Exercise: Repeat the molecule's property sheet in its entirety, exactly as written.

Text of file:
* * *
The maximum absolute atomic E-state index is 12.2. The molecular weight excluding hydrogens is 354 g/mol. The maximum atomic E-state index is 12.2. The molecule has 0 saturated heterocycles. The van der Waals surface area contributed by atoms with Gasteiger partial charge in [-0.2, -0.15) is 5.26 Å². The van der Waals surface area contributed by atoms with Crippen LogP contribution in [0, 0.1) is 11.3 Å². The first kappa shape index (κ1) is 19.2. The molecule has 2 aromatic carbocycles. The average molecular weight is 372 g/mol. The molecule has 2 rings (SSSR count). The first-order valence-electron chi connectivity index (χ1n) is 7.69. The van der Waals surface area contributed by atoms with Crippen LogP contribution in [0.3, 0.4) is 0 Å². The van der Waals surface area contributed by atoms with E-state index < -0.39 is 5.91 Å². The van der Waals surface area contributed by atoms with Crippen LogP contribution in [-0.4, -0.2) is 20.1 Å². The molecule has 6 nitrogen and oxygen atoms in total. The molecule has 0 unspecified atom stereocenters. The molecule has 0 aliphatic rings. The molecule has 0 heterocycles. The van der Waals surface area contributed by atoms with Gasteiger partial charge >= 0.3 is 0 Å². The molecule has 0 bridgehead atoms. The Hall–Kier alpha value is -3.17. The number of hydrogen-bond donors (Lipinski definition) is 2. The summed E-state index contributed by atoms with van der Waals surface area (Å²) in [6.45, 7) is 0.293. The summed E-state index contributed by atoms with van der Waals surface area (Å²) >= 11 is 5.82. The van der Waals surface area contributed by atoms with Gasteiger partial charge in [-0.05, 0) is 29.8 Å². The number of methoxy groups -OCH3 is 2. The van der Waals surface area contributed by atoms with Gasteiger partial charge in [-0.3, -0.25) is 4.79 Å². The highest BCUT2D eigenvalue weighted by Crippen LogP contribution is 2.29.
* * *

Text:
The maximum absolute atomic E-state index is 12.2. The molecular weight excluding hydrogens is 354 g/mol. The maximum atomic E-state index is 12.2. The molecule has 0 saturated heterocycles. The van der Waals surface area contributed by atoms with Gasteiger partial charge in [-0.2, -0.15) is 5.26 Å². The van der Waals surface area contributed by atoms with Crippen LogP contribution in [0, 0.1) is 11.3 Å². The first kappa shape index (κ1) is 19.2. The molecule has 2 aromatic carbocycles. The average molecular weight is 372 g/mol. The molecule has 2 rings (SSSR count). The first-order valence-electron chi connectivity index (χ1n) is 7.69. The van der Waals surface area contributed by atoms with Crippen LogP contribution in [0.3, 0.4) is 0 Å². The van der Waals surface area contributed by atoms with E-state index < -0.39 is 5.91 Å². The van der Waals surface area contributed by atoms with Crippen LogP contribution in [-0.4, -0.2) is 20.1 Å². The molecule has 6 nitrogen and oxygen atoms in total. The molecule has 0 unspecified atom stereocenters. The molecule has 0 aliphatic rings. The molecule has 0 heterocycles. The van der Waals surface area contributed by atoms with Gasteiger partial charge >= 0.3 is 0 Å². The molecule has 0 bridgehead atoms. The Hall–Kier alpha value is -3.17. The number of hydrogen-bond donors (Lipinski definition) is 2. The summed E-state index contributed by atoms with van der Waals surface area (Å²) in [6.45, 7) is 0.293. The summed E-state index contributed by atoms with van der Waals surface area (Å²) >= 11 is 5.82. The van der Waals surface area contributed by atoms with Gasteiger partial charge in [-0.05, 0) is 29.8 Å². The number of methoxy groups -OCH3 is 2. The van der Waals surface area contributed by atoms with Gasteiger partial charge in [-0.3, -0.25) is 4.79 Å². The highest BCUT2D eigenvalue weighted by Crippen LogP contribution is 2.29.